Yesterday, the New York City Housing Authority revoked over 3,000 Section 8 vouchers, citing "Congress, a lower-than-usual attrition rate in the program and unprecedented demand." This means that thousands of families may try to enter the city's already overflowing shelters.

Federal Section 8 vouchers allow poor (and elderly and disabled) tenants to pay just 30% of their incomes towards rents in private apartments, with the government picking up the rest. Manhattan Borough President Scott Stringer was outraged, telling NY1, "[The NYCHA] knew this in May. They didn't let anybody know. People were walking around thinking they have an affordable housing unit, the potential for that, and they don't." But the NYCHA says they waited until the last possible moment, in hopes that funding would be restored.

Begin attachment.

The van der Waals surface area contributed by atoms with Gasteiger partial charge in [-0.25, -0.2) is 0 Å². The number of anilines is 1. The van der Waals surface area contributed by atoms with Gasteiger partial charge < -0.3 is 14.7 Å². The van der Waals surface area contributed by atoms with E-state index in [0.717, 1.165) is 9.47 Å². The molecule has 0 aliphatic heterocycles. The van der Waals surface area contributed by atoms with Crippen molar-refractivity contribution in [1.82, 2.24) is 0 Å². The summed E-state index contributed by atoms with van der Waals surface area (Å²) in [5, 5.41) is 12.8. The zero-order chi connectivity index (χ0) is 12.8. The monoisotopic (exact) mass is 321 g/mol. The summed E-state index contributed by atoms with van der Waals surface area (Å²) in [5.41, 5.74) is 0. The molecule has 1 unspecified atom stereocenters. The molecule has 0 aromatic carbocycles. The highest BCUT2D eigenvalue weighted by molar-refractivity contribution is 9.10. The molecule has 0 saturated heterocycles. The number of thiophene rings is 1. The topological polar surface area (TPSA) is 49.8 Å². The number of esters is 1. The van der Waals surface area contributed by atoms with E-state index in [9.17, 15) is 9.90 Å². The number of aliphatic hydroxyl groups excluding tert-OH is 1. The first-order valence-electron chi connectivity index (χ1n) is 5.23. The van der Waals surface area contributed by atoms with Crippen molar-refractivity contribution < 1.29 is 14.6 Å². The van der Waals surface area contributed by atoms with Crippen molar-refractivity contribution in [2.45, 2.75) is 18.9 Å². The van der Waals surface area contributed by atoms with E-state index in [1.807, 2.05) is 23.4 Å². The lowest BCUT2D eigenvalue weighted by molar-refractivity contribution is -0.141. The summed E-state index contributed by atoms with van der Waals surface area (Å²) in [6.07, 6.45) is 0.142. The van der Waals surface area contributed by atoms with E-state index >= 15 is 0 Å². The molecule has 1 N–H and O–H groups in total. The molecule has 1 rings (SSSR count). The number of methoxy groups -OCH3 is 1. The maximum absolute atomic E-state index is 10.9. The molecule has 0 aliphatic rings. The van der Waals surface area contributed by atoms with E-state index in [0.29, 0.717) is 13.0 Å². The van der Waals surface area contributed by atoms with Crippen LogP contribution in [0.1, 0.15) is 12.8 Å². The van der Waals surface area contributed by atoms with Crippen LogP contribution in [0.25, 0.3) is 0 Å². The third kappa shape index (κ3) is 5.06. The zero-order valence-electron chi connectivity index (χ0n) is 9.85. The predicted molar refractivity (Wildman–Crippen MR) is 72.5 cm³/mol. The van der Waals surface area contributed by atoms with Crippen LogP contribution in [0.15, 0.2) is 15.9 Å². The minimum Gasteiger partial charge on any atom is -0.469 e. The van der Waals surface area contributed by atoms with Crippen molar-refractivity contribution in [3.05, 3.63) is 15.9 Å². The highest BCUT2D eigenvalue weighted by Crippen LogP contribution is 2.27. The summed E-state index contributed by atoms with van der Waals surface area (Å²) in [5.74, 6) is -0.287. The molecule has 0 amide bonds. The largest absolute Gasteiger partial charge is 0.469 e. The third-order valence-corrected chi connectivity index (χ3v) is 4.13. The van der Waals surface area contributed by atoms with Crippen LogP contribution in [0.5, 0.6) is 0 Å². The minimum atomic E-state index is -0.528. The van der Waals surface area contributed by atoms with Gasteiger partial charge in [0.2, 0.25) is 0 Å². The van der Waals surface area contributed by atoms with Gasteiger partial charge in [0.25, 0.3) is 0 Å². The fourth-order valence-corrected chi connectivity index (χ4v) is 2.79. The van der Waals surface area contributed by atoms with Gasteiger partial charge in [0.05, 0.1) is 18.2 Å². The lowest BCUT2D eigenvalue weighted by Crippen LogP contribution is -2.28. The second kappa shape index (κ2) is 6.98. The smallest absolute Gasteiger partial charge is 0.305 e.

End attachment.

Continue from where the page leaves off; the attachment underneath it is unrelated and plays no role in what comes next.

One man who showed up at a NYCHA office—with a signed lease in hand— to find out his voucher was worth nothing told the News, "They said, 'There's no money.' They wouldn't take the voucher," and added that his 5-year-old son said, "Daddy, what are we going to do? Are we going to have to go back to the shelter again?"